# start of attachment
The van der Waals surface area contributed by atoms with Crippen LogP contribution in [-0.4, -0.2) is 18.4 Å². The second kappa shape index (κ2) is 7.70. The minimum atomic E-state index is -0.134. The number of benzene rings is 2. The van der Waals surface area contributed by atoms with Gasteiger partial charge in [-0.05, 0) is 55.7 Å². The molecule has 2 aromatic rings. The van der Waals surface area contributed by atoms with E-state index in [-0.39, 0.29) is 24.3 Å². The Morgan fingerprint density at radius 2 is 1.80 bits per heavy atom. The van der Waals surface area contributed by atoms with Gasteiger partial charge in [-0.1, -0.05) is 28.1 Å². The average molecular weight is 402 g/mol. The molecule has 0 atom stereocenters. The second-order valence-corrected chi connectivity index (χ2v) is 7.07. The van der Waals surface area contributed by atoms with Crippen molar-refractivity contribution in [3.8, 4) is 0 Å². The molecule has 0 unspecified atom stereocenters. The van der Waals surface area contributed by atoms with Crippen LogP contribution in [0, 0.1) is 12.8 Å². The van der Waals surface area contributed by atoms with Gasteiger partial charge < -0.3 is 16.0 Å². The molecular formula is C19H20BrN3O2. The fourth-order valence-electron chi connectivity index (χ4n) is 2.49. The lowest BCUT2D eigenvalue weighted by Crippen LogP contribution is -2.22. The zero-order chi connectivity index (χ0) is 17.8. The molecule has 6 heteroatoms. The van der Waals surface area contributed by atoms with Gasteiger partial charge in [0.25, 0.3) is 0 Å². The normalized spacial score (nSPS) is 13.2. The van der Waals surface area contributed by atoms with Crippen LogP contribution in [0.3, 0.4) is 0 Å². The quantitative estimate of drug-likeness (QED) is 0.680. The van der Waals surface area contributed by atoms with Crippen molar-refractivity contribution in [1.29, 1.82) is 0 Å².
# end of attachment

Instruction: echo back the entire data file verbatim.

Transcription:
The van der Waals surface area contributed by atoms with Crippen LogP contribution in [-0.4, -0.2) is 18.4 Å². The second kappa shape index (κ2) is 7.70. The minimum atomic E-state index is -0.134. The number of benzene rings is 2. The van der Waals surface area contributed by atoms with Gasteiger partial charge in [-0.05, 0) is 55.7 Å². The molecule has 2 aromatic rings. The van der Waals surface area contributed by atoms with E-state index in [-0.39, 0.29) is 24.3 Å². The Morgan fingerprint density at radius 2 is 1.80 bits per heavy atom. The van der Waals surface area contributed by atoms with Gasteiger partial charge in [-0.1, -0.05) is 28.1 Å². The average molecular weight is 402 g/mol. The molecule has 0 atom stereocenters. The second-order valence-corrected chi connectivity index (χ2v) is 7.07. The van der Waals surface area contributed by atoms with Crippen molar-refractivity contribution in [3.8, 4) is 0 Å². The molecule has 0 unspecified atom stereocenters. The van der Waals surface area contributed by atoms with Crippen LogP contribution in [0, 0.1) is 12.8 Å². The van der Waals surface area contributed by atoms with Gasteiger partial charge < -0.3 is 16.0 Å². The molecular formula is C19H20BrN3O2. The fourth-order valence-electron chi connectivity index (χ4n) is 2.49. The lowest BCUT2D eigenvalue weighted by Crippen LogP contribution is -2.22. The zero-order chi connectivity index (χ0) is 17.8. The molecule has 6 heteroatoms. The van der Waals surface area contributed by atoms with Gasteiger partial charge in [0.25, 0.3) is 0 Å². The normalized spacial score (nSPS) is 13.2. The van der Waals surface area contributed by atoms with Crippen LogP contribution in [0.3, 0.4) is 0 Å². The quantitative estimate of drug-likeness (QED) is 0.680. The van der Waals surface area contributed by atoms with Crippen molar-refractivity contribution in [1.29, 1.82) is 0 Å².